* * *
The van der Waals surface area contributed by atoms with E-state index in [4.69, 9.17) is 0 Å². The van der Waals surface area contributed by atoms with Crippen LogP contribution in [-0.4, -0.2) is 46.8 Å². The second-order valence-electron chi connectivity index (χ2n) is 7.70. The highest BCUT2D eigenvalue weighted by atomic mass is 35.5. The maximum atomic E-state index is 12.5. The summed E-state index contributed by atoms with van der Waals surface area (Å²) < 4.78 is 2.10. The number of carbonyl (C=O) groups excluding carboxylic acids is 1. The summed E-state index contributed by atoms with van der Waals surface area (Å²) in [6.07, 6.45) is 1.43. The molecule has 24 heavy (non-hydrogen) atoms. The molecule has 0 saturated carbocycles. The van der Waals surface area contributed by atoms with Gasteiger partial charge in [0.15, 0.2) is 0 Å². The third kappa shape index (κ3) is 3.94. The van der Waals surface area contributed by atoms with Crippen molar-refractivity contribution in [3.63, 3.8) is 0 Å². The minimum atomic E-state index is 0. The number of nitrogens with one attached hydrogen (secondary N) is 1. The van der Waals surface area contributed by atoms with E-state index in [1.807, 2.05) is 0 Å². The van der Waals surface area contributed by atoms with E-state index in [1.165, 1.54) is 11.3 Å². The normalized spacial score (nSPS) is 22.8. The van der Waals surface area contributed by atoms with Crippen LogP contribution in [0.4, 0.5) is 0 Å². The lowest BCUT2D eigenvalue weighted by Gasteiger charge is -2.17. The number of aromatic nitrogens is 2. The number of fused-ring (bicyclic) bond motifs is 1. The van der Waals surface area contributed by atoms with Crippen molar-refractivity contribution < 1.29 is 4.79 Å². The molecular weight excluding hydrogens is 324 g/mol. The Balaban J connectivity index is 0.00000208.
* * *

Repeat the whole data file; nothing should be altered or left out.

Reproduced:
The van der Waals surface area contributed by atoms with E-state index in [4.69, 9.17) is 0 Å². The van der Waals surface area contributed by atoms with Crippen LogP contribution in [-0.4, -0.2) is 46.8 Å². The second-order valence-electron chi connectivity index (χ2n) is 7.70. The highest BCUT2D eigenvalue weighted by atomic mass is 35.5. The maximum atomic E-state index is 12.5. The summed E-state index contributed by atoms with van der Waals surface area (Å²) < 4.78 is 2.10. The number of carbonyl (C=O) groups excluding carboxylic acids is 1. The summed E-state index contributed by atoms with van der Waals surface area (Å²) in [6.07, 6.45) is 1.43. The molecule has 24 heavy (non-hydrogen) atoms. The molecule has 0 saturated carbocycles. The van der Waals surface area contributed by atoms with Gasteiger partial charge in [0.15, 0.2) is 0 Å². The third kappa shape index (κ3) is 3.94. The van der Waals surface area contributed by atoms with Crippen molar-refractivity contribution in [3.63, 3.8) is 0 Å². The minimum atomic E-state index is 0. The number of nitrogens with one attached hydrogen (secondary N) is 1. The van der Waals surface area contributed by atoms with E-state index in [1.807, 2.05) is 0 Å². The van der Waals surface area contributed by atoms with E-state index in [1.165, 1.54) is 11.3 Å². The normalized spacial score (nSPS) is 22.8. The van der Waals surface area contributed by atoms with Crippen LogP contribution in [0.4, 0.5) is 0 Å². The lowest BCUT2D eigenvalue weighted by Gasteiger charge is -2.17. The number of aromatic nitrogens is 2. The number of fused-ring (bicyclic) bond motifs is 1. The van der Waals surface area contributed by atoms with Crippen molar-refractivity contribution < 1.29 is 4.79 Å². The molecular weight excluding hydrogens is 324 g/mol. The Balaban J connectivity index is 0.00000208.